You live in TX. Maybe if you tried to get out and take a walk, it would help. Give yourself a break. If things do not change, talk to your doctor.

Motivation
by: AbbyZ

Almost 2 years now since I retired from teaching. it was definitely an adjustment as I worked for over 35 years. Raising our family, and enjoying a wonderful career, was a blessing.

To combat depression and lack of a social network, I decided to volunteer a few hours a week, giving me a purpose to get dressed, put on a little makeup and do a good service to others.

Retirement can allow the opportunity to do things perhaps was put on the back burner. It's rediscovering who you are.

Good luck and enjoy the years ahead!

Maybe you're depressed
by: Michael B. Venice Florida

I've been through this. You might be depressed. Talk to your doctor. If there are no medical issues, he can recommend a mental health professional you can speak with to help you. But, make sure you reach out and get the help that you need.

Me Too
by: Linda/Nevada

I, too am going through similar stages of retirement. I sleep a lot and sometimes I live in my pajamas. My problem seems to be lack of motivation to do things I would like to do. I always prided myself on being self disciplined but now that I do not answer to anyone for my actions, I don't feel the need to do anything constructive.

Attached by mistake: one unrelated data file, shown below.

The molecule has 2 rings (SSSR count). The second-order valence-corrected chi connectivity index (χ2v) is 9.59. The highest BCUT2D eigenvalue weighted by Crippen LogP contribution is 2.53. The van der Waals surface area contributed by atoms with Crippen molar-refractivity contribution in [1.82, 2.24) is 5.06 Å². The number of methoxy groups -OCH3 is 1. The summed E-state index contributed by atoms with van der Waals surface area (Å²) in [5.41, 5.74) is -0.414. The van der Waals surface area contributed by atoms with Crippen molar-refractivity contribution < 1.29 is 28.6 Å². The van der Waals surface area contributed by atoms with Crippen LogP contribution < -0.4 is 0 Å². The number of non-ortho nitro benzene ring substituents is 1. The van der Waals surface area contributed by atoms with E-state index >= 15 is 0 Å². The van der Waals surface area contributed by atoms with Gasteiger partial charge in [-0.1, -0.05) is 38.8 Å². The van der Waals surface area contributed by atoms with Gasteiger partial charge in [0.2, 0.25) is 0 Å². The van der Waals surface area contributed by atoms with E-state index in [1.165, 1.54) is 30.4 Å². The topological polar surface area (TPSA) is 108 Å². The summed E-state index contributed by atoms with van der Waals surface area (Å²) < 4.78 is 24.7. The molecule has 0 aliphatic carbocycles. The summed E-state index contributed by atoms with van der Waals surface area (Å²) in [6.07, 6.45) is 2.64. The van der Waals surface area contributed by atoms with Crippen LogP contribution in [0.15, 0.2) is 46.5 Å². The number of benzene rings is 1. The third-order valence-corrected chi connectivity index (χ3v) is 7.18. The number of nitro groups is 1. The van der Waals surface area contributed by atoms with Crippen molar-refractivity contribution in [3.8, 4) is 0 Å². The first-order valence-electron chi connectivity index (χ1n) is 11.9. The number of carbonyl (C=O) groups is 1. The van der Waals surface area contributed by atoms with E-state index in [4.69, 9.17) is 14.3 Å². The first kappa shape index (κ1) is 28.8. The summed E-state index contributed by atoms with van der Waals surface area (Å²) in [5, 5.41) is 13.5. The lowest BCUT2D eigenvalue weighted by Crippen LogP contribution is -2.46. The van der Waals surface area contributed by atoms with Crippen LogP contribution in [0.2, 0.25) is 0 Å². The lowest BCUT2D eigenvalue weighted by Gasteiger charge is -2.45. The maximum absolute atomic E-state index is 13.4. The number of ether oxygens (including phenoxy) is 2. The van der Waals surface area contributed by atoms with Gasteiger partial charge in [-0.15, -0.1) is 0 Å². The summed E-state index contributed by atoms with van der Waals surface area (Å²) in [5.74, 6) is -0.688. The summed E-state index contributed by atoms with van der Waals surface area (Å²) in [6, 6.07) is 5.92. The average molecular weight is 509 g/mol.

Several decades ago, a counselor told me that we should never allow our job to be the center of our life. She said that we should view our job as just a means of earning money to provide the basic needs to live. I am now seeing the truth behind this counselor's advice.

So many of the people that contribute postings to this blog have a common denominator. The job they no longer have. I also remember reading somewhere that people who did not have their goals or dreams fulfilled, find retirement very difficult. This is the case with me. I think a lot about the jobs I wanted but never got to explore because of my financial obligations as a single parent. It is just not realistic for me to think that I can pursue these careers that I wished I could have had. Life must go on.

I am currently reading a book about self awareness and finding happiness. As I read it, I am realizing that a job was nothing more than just a paycheck and not the key to me finding serenity and peace in my life.

When we were younger, raising children, working and trying to get ahead, it was a lot of work. Most of us plowed through those difficult years and successfully came through it. Retirement is another chapter of hard work, perseverance, and goal setting. We are just trading one battle for another.

Godspeed to all of us who are trying to make our retirement meaningful.